Leaving the Scene of an Accident

Leaving the scene of an accident is what is called a ‘hit and run’. In Texas it can range from a class C misdemeanor all the way up to a 2nd degree felony. A class C misdemeanor if punishable by a fine of up to $500 and a 2nd degree felony is punishable by up to a $10,000 fine and 20 years in prison if death resulted.

Duty on Striking an Unattended Vehicle Texas

Texas Transportation Code Section 550.024 requires a driver who strikes an unattended vehicle to stop, find, and give that owner the name and address of the operator and the owner of the vehicle that struck the unattended vehicle. If the unattended vehicle owner is not around then leave a written notice giving the name and address of the operator and the owner of the vehicle that struck the unattended vehicle and a statement of the circumstances of the collision.

Leaving the scene without leaving information is a crime. If the damage is less than $200 it is a class C misdemeanor and if more than $200 it is a class B misdemeanor.

Duty on Striking Fixture

Texas Transportation Code Section 550.025 addresses striking a structure, fixture or highway landscape. If damage is done adjacent to a highway the law requires the operator to notify the owner or person in charge of the property of the accident and of the operator’s name and address and the registration number of the vehicle the operator was driving.

If there is injury or death, or there is damage to the extent of $1,000 or more the operator must make a report to the department of public safety within 10 days if law enforcement does not investigate the accident.

If the damage is less than $200 it is a class C misdemeanor and if more than $200 it is a class B misdemeanor to leave without providing the required information.

Accident Involving Personal Injury or Death Texas

Texas Transportation Code 550.021 directs the vehicle operator who is involved in an accident that resulted or is reasonably likely to result in injury or death to immediately stop at or as close to the scene as possible.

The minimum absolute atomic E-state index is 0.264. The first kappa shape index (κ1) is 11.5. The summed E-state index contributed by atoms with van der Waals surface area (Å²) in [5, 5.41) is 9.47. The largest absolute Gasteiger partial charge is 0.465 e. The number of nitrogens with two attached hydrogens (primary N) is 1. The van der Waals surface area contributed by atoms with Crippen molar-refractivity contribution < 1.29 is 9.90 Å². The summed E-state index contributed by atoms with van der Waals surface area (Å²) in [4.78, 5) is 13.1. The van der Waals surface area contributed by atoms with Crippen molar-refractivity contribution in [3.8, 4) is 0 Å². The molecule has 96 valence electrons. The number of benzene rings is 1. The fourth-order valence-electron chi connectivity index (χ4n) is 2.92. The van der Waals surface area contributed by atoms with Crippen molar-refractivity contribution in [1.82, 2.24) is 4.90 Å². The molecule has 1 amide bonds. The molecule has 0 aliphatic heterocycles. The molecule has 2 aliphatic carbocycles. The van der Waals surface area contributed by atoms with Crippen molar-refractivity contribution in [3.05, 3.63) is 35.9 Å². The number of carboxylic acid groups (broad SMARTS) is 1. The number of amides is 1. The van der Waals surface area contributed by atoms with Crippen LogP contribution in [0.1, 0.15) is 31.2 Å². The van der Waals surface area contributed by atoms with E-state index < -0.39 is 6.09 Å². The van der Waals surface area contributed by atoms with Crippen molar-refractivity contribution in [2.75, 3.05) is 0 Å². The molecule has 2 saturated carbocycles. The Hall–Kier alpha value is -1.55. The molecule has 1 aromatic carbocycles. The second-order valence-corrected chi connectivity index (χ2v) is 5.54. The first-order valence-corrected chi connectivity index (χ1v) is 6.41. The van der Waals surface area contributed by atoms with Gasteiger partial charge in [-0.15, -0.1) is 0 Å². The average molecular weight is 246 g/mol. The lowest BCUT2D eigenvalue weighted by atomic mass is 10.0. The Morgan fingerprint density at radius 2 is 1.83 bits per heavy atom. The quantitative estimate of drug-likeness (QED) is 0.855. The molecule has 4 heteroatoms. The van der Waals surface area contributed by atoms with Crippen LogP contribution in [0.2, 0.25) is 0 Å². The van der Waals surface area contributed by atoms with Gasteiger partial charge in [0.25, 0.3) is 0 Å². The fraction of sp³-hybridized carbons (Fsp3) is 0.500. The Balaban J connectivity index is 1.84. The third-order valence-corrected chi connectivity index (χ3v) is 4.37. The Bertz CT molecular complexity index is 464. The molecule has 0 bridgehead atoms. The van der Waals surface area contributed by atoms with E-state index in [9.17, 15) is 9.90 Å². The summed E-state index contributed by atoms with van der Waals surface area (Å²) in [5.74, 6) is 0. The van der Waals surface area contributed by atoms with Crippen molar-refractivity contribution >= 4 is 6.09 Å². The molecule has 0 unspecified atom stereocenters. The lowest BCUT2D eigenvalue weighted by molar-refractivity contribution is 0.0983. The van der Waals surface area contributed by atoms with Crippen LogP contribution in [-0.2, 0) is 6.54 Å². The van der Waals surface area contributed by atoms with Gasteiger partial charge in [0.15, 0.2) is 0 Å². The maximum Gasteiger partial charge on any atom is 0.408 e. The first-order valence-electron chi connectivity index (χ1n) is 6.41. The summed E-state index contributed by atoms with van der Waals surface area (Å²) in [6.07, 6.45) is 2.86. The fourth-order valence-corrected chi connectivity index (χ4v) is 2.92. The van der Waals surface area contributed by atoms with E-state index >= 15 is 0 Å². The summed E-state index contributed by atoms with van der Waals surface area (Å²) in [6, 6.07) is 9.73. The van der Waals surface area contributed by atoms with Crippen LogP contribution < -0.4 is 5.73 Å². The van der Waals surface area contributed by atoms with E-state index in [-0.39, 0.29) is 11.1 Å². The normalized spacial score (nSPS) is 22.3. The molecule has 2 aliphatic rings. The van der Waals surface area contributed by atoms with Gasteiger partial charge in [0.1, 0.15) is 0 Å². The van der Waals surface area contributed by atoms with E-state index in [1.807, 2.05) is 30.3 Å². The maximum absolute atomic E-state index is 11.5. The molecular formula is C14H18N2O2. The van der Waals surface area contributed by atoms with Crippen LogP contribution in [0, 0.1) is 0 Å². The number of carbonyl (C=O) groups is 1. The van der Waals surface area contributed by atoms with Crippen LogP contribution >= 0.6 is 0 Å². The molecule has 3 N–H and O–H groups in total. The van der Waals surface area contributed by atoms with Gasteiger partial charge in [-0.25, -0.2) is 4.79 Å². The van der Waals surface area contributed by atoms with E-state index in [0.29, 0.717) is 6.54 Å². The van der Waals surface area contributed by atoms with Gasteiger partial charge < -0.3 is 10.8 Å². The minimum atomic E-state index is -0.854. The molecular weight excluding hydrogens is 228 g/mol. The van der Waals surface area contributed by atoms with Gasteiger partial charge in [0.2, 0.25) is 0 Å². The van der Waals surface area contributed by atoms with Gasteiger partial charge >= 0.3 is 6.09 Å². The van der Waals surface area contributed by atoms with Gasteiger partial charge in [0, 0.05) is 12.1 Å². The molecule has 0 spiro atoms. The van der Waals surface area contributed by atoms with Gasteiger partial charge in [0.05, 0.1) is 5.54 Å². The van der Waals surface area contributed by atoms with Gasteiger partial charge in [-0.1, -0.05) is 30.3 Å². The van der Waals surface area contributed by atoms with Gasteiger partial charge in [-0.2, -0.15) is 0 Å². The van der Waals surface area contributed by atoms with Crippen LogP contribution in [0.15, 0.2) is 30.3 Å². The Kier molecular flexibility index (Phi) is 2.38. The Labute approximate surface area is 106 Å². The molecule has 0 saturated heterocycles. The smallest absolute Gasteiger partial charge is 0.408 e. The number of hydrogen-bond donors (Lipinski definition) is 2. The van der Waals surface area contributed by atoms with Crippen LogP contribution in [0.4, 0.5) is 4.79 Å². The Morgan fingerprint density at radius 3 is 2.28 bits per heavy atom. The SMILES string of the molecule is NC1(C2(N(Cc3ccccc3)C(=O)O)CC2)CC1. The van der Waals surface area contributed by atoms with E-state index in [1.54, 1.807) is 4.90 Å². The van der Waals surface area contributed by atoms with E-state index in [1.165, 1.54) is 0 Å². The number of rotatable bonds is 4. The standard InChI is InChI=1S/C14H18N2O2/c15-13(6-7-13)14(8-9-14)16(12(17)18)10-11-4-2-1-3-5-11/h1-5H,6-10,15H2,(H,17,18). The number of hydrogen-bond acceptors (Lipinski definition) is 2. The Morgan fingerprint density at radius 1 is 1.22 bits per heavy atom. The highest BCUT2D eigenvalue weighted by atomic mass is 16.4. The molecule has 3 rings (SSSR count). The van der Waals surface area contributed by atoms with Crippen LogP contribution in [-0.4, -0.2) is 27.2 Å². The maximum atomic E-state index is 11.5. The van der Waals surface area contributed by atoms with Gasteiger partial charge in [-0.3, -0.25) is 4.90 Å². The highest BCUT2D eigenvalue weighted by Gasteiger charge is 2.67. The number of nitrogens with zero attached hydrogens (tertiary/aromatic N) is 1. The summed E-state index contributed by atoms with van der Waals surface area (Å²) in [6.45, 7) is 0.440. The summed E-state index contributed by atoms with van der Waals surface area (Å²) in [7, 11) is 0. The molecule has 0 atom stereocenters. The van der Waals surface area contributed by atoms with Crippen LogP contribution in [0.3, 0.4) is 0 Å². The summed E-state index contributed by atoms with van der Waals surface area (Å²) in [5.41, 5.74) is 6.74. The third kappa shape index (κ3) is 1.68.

The operator must return to the scene and immediate determine whether a person requires aid. The operator shall not unnecessarily obstruct traffic.

The operator will be required to give their name, address and registration number of their vehicle and liability insurer to any person injured, an occupant or operator of the vehicle involved in the collision.

The operator of the vehicle that involved injury or death must provide any injured person reasonable assistance including transportation or arrangements for transportation to a physician or hospital. At a minimum the operator must remain at the scene until emergency personnel or someone who the driver knows is capable of providing medical assistance arrives.

What if I Didn’t Know I Hit Someone?

In a 2018 case Curry v. State, the Texas court of criminal appeals affirmed the trial court ruling that if someone is in an accident they must stop, investigate and determine whether a person was involved and render aid. The state need not prove that the defendant knew that another person was injured in the accident.

Hit and Run Dog Law Texas

Texas Penal Code Section 42.092 Cruelty to Non-livestock Animals makes it a crime to recklessly cause serious bodily injury or kill a domesticated animal in a cruel manner. It is also against the law to recklessly kill or cause serious bodily to a domesticated animal without the owner’s consent. A crime under this section is a 3rd degree felony and up to 10 years in prison and a $10,000 fine.

A person also cannot cause a domesticated animal bodily injury without the owner’s consent. This is a class A misdemeanor and up to 1 year in jail and $4,000 fine.

What Accidents Do Police Do Reports On?

A law enforcement officer shall make a written report of the accident if the accident resulted in injury to or the death of a person or damage to the property of any one person to the apparent extent of $1,000 or more.

The report required by Subsection (a) must be filed electronically with the department of public safety not later than the 10th day after the date of the accident.

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Author: Eric Torberson

Eric Torberson is a licensed attorney in Texas as well as licensed in the federal courts of the southern and western districts of Texas.